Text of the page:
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Do companies discuss their repertoire beforehand?


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Hi!

 

Just had a really random question pop into my head.. does anyone know if companies discuss their repertoires with each other beforehand? I ask because you don't often see a conflict of say, one giselle from both ENB and RB in one season. Or do they not conflict because they have different licenses to the material? Does the central Ashton foundation for example, decide who gets to produce what/when? What about works that don't have gatekeepers like that?

 

Curious to know how it all works!

Thanks!

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Well, there was a time a few years back when the ballet audience had Cinderellas coming out of its metaphorical ears, so I suspect that there probably isn't that much discussion going on.  OTOH, am I right in thinking that both the RB and BRB use Peregrine the Shetland pony for La Fille Mal Gardee?  In that case, there must be some dovetailing of performances because he can't be in both places at once.  (Does that also go for the pigeons in The Two Pigeons?  Not that that's been much of a problem in the past, of course).

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I suppose  some of it  will depend on  the licensing  stuff ,  in terms of MT  i know  the licencing people  keep a   good grip on it  ( and  in the past  where schools or  Ad Dram had booked  a piece  several years in advance and  then  a pro company  decides to  do it,  restrictions on advertising etc have been placed on the  school / am dram  groups  -  I think a few  places go caught out   before the mid 90s  revival of Grease i nthe west end ) 

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I think that there is an 'awareness' of one another's rep. For example, ENB toured R & J in the autumn of 2015 but did not show it at the Coliseum after Nutcracker. This may have been because the RB had had a long run of the ballet in London 2/3 months prior.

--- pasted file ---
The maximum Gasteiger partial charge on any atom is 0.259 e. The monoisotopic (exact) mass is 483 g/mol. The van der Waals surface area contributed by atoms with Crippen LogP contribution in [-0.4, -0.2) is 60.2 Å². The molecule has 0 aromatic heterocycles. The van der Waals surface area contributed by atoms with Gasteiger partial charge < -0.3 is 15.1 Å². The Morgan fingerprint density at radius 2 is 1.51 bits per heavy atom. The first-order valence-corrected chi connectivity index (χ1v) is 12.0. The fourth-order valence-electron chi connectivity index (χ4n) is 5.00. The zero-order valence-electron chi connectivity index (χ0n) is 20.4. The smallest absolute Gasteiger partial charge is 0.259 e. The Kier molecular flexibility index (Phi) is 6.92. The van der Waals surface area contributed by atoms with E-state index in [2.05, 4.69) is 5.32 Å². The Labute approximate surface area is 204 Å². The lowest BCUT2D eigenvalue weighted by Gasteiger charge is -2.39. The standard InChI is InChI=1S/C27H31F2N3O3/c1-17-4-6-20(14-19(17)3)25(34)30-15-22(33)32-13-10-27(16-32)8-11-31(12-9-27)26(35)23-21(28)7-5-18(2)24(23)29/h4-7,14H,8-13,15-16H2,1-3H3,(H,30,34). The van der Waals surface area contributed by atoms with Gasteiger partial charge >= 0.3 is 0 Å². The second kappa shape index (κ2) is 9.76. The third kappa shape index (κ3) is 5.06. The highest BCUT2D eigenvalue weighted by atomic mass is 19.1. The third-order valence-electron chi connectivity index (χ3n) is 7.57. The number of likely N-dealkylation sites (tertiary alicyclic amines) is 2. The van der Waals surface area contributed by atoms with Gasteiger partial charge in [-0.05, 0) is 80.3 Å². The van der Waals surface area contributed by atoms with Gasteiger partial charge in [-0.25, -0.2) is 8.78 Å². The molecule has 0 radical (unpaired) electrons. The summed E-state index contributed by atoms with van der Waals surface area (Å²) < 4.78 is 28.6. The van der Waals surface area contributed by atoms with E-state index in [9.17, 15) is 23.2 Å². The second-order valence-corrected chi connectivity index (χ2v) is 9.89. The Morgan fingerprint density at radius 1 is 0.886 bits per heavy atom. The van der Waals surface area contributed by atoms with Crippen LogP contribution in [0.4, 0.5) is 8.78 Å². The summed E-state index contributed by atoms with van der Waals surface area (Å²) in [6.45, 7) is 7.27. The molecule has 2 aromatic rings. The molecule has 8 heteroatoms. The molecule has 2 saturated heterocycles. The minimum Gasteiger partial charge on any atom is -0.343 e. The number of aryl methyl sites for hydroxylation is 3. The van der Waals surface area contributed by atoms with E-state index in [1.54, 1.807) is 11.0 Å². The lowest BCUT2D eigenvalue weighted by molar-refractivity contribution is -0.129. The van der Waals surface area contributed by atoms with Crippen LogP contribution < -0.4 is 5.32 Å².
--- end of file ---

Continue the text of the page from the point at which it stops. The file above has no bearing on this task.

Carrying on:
Clearly, this year, there has been direct collaboration among a number of companies in relation to the MacMillan celebration. And, of course Kevin O'Hare is on the Board of Northern Ballet.

 

However, there are now three companies (RB, ENB and BRB) mounting Nutcracker in London concurrently. It will be interesting to see whether all play to full houses.

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There is a regular meeting/forum where most companies talk about what they plan. But I don't believe anybody is under an obligation to avoid a clash. It makes sense to, but sometimes institutions can be bloody minded etc. I seem to recall a few years ago that just before ENB were due to present Manon for the first time, RB reminded everybody how it should be done...

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I maintained at the time that it might actually have helped ENB to have reviews of the ballet appearing not that long before their tour, given that it's a ballet that I'd guess most of their usual audience might not be too familiar with.  Just to give a bit of a higher profile than it might otherwise have had.  I'd have thought the London audience would probably have been the only one adversely affected by the clash.

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As ENB and BRB are both taking Romeo and Juliet to Bristol  next season,ok...different productions...,one would suspect the answer is no.Presumably the theatres must have some "say" in what they take though?Has been a problem for as long as I remember and happens all the time with Shakespeare...this year Twelfth Night is all over the place,last year it was Lear.

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